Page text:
Is it legal for gift certificates to expire?

The federal Credit Card Accountability Responsibility and Disclosure (CARD) Act of 2009, and some state laws, regulate gift certificates and cards.

Question

I bought my mother a $75 gift certificate at a store about a year ago, but just discovered she never used it. There's a six-month expiration date. Is there any way she can still redeem this?

Answer

An astounding number of expired gift certificates or gift cards are probably lying around in the desk drawers of self-denying moms. But common though this problem must be, only some states have laws that deal with it. Luckily, federal law addresses this issue.

Federal Gift Card Law

Thanks to the federal Credit CARD Act of 2009, gift certificates and store gift cards can't expire for five years. However, issuers can still charge an "inactivity fee" if the card has not been used within twelve months. (15 U.S.C. § 1693l–1).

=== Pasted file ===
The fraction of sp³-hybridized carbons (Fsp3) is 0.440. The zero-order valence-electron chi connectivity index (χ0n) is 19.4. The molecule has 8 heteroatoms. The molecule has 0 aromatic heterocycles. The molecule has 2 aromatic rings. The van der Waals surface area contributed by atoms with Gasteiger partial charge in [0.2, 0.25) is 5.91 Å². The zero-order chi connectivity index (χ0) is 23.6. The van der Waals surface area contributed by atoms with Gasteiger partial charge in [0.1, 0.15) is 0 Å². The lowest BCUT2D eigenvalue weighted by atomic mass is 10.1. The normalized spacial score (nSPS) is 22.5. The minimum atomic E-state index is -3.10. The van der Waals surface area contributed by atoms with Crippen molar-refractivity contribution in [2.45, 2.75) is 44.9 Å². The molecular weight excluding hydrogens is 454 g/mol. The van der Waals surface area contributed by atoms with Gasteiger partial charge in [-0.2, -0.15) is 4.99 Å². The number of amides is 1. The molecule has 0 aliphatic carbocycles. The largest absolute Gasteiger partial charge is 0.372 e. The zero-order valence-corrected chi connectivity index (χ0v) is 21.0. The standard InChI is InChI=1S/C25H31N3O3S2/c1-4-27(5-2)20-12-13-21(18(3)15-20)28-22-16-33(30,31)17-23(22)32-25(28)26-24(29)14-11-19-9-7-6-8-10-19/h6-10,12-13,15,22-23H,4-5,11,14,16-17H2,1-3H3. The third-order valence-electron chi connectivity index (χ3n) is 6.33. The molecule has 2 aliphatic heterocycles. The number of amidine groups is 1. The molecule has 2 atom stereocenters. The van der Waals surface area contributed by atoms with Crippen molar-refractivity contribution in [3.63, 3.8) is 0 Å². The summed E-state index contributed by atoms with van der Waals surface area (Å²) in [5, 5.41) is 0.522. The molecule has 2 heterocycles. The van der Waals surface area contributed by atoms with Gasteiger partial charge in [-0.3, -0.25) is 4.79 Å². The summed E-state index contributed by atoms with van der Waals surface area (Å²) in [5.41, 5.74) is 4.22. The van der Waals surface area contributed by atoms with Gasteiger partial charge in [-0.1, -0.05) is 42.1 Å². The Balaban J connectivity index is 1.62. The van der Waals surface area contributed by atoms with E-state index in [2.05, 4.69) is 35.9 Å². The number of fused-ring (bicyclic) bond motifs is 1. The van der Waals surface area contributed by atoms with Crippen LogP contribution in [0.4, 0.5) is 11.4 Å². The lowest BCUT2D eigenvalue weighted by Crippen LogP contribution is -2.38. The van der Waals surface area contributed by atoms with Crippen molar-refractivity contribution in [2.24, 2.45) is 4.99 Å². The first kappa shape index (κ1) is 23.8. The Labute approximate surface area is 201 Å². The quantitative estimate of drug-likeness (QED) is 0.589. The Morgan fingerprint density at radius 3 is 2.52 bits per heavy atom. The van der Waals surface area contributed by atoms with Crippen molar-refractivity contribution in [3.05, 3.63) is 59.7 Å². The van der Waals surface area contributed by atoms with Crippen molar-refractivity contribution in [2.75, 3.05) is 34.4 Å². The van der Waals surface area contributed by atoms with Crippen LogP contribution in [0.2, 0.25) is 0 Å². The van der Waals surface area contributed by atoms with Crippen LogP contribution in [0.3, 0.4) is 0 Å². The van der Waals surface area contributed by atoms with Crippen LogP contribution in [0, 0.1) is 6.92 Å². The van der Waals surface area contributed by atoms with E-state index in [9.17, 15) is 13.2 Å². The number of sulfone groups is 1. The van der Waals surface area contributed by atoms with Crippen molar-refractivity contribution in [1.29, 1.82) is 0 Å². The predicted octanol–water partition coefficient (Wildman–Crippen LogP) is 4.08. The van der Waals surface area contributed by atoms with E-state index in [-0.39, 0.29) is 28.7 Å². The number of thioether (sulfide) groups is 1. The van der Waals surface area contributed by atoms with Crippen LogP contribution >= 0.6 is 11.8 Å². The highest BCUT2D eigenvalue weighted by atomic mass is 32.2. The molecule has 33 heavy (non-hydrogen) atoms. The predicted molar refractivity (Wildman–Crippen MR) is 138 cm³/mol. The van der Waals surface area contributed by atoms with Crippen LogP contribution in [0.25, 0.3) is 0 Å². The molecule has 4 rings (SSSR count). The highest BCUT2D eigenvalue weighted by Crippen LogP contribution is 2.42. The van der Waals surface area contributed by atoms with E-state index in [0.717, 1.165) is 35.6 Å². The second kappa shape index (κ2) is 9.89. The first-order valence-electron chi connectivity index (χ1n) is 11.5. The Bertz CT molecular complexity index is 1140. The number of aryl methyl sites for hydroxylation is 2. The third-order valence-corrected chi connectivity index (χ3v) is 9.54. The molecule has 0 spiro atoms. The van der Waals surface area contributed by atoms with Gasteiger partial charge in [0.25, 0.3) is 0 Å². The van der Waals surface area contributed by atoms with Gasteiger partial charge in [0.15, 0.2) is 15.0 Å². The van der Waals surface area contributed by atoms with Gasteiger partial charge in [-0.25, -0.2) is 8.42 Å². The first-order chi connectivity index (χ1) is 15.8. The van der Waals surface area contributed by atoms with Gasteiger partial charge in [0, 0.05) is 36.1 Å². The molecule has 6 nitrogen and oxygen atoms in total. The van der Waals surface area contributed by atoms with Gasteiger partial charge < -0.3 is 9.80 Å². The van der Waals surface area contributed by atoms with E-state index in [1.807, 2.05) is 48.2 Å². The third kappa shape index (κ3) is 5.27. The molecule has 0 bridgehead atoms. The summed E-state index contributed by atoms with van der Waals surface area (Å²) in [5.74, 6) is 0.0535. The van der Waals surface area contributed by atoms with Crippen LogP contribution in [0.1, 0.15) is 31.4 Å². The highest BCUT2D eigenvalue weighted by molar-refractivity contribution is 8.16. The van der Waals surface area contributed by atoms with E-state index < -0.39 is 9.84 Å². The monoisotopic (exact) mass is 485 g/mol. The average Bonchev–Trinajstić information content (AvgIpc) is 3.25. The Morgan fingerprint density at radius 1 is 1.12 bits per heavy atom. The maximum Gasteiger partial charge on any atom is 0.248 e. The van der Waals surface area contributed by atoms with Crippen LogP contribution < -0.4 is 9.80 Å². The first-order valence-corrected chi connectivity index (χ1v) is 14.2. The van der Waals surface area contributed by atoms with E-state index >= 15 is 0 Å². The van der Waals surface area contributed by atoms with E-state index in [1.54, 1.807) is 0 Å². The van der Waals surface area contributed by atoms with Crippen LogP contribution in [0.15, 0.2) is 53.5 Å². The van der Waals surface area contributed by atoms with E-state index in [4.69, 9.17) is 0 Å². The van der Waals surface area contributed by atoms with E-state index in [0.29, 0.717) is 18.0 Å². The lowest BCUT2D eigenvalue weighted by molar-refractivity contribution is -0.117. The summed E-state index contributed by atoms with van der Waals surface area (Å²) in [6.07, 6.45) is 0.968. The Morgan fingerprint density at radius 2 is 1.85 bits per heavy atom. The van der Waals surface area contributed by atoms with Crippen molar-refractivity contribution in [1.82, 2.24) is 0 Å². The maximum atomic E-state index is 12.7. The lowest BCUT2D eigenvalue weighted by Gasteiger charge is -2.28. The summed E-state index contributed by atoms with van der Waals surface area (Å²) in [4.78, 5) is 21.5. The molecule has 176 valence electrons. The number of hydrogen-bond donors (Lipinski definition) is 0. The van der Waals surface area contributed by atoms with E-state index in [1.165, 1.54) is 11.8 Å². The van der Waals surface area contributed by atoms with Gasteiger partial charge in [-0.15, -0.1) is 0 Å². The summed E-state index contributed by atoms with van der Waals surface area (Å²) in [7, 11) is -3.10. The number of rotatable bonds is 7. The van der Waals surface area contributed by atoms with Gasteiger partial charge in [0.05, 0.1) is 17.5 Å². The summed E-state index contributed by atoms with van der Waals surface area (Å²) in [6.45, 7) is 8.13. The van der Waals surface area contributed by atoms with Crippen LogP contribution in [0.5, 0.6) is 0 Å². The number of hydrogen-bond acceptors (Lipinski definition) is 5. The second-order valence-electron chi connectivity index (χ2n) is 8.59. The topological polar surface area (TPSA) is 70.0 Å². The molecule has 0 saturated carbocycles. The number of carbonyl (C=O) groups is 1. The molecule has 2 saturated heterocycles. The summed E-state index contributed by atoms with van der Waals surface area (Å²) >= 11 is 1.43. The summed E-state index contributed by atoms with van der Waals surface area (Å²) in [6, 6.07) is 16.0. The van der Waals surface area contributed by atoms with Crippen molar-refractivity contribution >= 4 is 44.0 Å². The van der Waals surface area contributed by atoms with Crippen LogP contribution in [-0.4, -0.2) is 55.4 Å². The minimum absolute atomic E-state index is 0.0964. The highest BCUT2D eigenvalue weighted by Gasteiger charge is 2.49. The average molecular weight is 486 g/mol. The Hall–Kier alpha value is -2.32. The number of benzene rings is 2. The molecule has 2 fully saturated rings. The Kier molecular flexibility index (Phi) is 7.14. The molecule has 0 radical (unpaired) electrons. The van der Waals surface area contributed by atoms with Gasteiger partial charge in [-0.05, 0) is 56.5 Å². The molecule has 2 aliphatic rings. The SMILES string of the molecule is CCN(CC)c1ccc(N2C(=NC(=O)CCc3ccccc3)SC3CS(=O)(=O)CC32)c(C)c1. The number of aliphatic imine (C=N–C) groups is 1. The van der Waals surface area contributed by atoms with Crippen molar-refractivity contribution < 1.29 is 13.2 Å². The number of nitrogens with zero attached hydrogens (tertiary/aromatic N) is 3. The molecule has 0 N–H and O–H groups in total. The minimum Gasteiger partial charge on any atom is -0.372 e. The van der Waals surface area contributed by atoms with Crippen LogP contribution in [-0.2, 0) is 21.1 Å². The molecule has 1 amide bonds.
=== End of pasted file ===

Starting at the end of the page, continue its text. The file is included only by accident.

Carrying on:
State Laws

Again, some states have passed laws that regulate gift certificates and gift cards. In California, for example, it's against the law for store gift certificates and gift cards to have an expiration date or dormancy fees (except under certain circumstances), and if the balance on the card is less than $10, you can redeem it for cash. (Cal. Civil Code § 1749.5).

To find out if your state has any laws that cover gift cards or certificates, check out the National Conference of State Legislature’s chart covering state statutes related to gift certificates and gift cards. A local consumer protection lawyer can also tell you about applicable laws in your state.

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